With the transfer market continuing on a seemingly endless trajectory of inflation, more and more clubs are devoting more resources towards purchasing and developing young players. Rather than shelling out tens or even hundreds of millions to acquire established world-class players, teams are now trying to produce their own. Most of the time, these players populate a club’s academy, with only a few successfully making the gradual progression to the first team.
Some players, though, transcend their age by virtue of their quality and make themselves integral parts of the senior squad at ridiculously young ages. Eduardo Camavinga at Stade Rennais. Rayan Cherki at Olympique Lyon. Giovanni Reyna at Borussia Dortmund. Teenage prodigies have become the latest sensation of the footballing world, and they are perhaps more highly prized than ever before. Given this, it’s no surprise that 16-year-old Birmingham City midfielder Jude Bellingham has become one of the most sought after English players.
Birmingham boss Pep Clotet has been consistent in his use of a standard 4-4-2 as his preferred setup. While Bellingham usually plays as a left or central midfielder, he has also been used as a right midfielder, a second striker, and a defensive midfielder. Such versatility is a testament to Bellingham’s intelligence and wide array of attributes.
Defensively, he is an energetic presence. His speed allows him to cover large amounts of space to either help his team shore up opposition counter-attacks or get tight to his opposite man and place him under pressure quickly. Bellingham’s numbers speak for themselves: 2.3 tackles, 5.7 defensive duels, and six ball recoveries per 90 are impressive numbers for any player, let alone a 16-year-old.
Beyond his defensive ability, Bellingham also relishes his defensive duties. He doesn’t merely defend because he has to, he sees it as an integral and enjoyable aspect of his game. That mentality is reflected in his relentless work rate and persistence in defending throughout a match, elevating the efficacy of his defending overall. Having that mentality is something that is virtually impossible to coach, so the fact that Bellingham is as willing a defender makes him all the more impressive.
With the ball, Bellingham is most important in progressing possession from defense to attack. He often drops deep on the left-hand side of the pitch, collecting the ball deep before either driving past the defensive line or shifting the ball to more advanced teammates.
Dribbling is undoubtedly his greatest offensive strength. The Englishman completes 60% of the dribbles he attempts, allowing him to evade opposition markers when progressing the ball in wide or central areas. He doesn’t tend to isolate an opposition defender out wide like a traditional winger but instead will use his dribbling to wriggle out of congested areas before moving the ball on to more advanced teammates. Bellingham is also not afraid to drive into the box himself, although this is a less prominent aspect of his play.
The England youth international’s passing is somewhat rudimentary, functional without being extraordinary. His passing range is limited, and he is rarely able to play creative, defensive-splitting passes successfully. While he will often attempt ambitious crosses or passes, they rarely come off. At 16, he is bound to have deficiencies in his game, and in time he will almost certainly become a more accomplished passer. He already has an intuitive ability to pick the right pass at the right time, and he is good at moving the ball quickly. It allows Bellingham to be a solid option for recycling possession.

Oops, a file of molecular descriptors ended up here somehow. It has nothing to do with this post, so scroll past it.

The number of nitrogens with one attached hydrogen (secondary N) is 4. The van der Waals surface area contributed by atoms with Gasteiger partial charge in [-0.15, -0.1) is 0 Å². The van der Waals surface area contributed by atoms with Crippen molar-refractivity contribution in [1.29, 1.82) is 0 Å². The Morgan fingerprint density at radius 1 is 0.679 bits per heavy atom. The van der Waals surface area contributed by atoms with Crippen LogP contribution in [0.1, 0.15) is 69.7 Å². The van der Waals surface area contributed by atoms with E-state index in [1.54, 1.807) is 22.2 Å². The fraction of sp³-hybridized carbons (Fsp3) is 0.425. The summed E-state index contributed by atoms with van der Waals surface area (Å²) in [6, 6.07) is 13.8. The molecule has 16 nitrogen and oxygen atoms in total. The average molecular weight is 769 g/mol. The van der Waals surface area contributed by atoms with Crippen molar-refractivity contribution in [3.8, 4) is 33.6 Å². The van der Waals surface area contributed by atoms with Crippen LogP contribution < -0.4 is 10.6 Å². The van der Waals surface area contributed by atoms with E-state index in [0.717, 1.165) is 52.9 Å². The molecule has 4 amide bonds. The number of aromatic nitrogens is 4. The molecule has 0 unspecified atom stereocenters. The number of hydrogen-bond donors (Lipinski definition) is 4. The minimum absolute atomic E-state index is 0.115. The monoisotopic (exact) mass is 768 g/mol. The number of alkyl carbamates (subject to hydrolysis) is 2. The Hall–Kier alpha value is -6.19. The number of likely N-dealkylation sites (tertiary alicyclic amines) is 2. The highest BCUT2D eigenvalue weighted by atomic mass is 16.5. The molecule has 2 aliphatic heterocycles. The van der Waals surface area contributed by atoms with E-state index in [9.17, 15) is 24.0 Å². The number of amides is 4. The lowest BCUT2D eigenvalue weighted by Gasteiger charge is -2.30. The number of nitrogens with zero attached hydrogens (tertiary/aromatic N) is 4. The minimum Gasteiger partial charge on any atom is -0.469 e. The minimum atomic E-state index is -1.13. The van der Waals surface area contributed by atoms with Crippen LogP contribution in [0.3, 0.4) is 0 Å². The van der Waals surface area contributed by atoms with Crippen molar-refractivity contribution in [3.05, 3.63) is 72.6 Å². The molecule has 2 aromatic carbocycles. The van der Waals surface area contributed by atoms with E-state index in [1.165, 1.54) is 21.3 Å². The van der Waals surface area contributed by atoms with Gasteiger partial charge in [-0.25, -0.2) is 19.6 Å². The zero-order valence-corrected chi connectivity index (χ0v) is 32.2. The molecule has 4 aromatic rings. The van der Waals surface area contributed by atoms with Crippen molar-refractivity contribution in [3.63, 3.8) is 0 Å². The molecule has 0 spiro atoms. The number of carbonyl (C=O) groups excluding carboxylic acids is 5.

Bellingham has been linked with a number of clubs, but Manchester United and Borussia Dortmund appear to be the favorites to sign him, with the latter reportedly ahead in the chase. Should he follow the likes of Reece Oxford, Ademola Lookman, and Jadon Sancho in making the switch from England to Germany, Bellingham could quickly become an important player for Dortmund.
While stacked with prodigious attacking talent, Dortmund has at times, lacked balance this season. In both of their preferred setups – the 4-2-3-1 and 3-4-2-1 – the double pivots are often left to cover large swaths of space in front of the back four, usually with limited success. Emre Can has helped in this regard, and the likes of Thomas Delaney and Axel Witsel are energetic presences, but Dortmund could use more options in this area.
Bellingham would suit a box-to-box role in a double pivot well. His energy in defence would allow him to work well in a high-pressing team, and he could have both the physical and defensive attributes to cope with the added defensive responsibility well. In possession, his dribbling from deep could allow Dortmund to better cope with other high-pressing teams in the Bundesliga.
His tactical versatility would likely be appreciated as well. Maybe he could be used as a number ten, a left wingback in a back five, or as one of the flanking attacking midfielders in the 4-2-3-1. Bellingham would not just be joining a club with a storied track record of youth development, but also one that would suit his style of play.
Bellingham is anything but a complete player, and he may not immediately get regular game time for Dortmund. But if he has anything, it’s time and talent. If he can maximize both, he will undoubtedly be set for an illustrious career.